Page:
The success of a European MRSA surveillance network shows just how stupid, foolish, and short-sighted the Obama Administration’s decision to cut CDC antimicrobial resistance surveillance is. But let’s turn this frown upside down campers, and look at the really cool website the European Staphylococcal Reference Laboratory Working Group set up.
Each of the Google Map pins represents a different surveillance laboratory. If you click on the pin, it tells you how many Staphylococcus aureus (‘staph’) isolates have been typed. You can then click the “view spa types” link. spa is a highly variable genetic locus* that is used to tell S. aureus isolates apart. The site then shows you the number of different spa types found in at that site and how often that type is found at that site and throughout Europe.
What’s really cool (to me, anyway) is that the site will show you where else in Europe that site is found, how many isolates were found at other sites, the mortality due to that spa type, the frequency of methicillin resistance in that spa type, and the age distribution of patients infected with that spa type. You can also click on the spa type itself and find out the details of each individual S. aureus isolate.
So other than the ‘gee whiz’ factor, what good is this system? (Other than keeping microbiologists and computer programmers off the streets….). Well, here’s a summary of what this network found so far:
These findings provide the first representative snapshot of the genetic population structure of S. aureus across Europe. Because the researchers used spa typing, which analyzes only a small region of one gene, and characterized only 3,000 isolates, analysis of other parts of the S. aureus genome in more isolates is now needed to build a complete portrait of the geographical abundance of the S. aureus clones that cause invasive infections in Europe. However, the finding that MRSA spa types occur mainly in geographical clusters has important implications for the control of MRSA, because it indicates that a limited number of clones are spreading within health care networks, which means that MRSA is mainly spread by patients who are repeatedly admitted to different hospitals. Control efforts aimed at interrupting this spread within and between health care institutions may be feasible and ultimately successful, suggest the researchers, and should be strongly encouraged. In addition, this study shows how, by sharing typing results on a Web-based platform, an international surveillance network can provide clinicians and infection control teams with crucial information about the dynamics of pathogens such as S. aureus, including early warnings about emerging virulent clones.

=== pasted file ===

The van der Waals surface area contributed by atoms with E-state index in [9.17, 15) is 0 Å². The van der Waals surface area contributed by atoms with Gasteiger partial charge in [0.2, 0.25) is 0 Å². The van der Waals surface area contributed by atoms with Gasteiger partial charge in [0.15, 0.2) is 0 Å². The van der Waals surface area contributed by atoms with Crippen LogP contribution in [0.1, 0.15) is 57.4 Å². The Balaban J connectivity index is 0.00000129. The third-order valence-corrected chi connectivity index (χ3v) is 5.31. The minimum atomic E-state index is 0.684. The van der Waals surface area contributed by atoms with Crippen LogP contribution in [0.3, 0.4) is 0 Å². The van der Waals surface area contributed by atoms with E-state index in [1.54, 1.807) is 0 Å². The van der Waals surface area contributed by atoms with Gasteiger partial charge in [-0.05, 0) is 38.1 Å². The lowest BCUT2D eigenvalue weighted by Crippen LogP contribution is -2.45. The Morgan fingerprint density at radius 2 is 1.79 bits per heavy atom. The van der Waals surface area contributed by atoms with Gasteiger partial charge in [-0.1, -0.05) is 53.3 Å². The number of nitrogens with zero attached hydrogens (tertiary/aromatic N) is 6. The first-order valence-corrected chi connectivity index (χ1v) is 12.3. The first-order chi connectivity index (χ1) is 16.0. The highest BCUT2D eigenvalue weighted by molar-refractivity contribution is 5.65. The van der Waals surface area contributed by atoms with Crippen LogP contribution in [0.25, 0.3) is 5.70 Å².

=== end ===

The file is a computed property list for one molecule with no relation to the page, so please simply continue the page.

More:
We actually now have a strategy for limiting or even stopping the spread of MRSA in Europe: rigorously screen, or even prospectively isolate patients who visit multiple medical facilities regularly.
This is why surveillance matters.
*There are other typing methods, and as the PLoS Medicine editors note, they need to be applied to these isolates too.
Cited articles: Lowy FD (2010) Mapping the Distribution of Invasive Staphylococcus aureus across Europe. PLoS Med 7(1): e1000205. doi:10.1371/journal.pmed.1000205
Grundmann H, Aanensen DM, van den Wijngaard CC, Spratt BG, Harmsen D, et al. (2010) Geographic Distribution of Staphylococcus aureus Causing Invasive Infections in Europe: A Molecular-Epidemiological Analysis. PLoS Med 7(1): e1000215. doi:10.1371/journal.pmed.1000215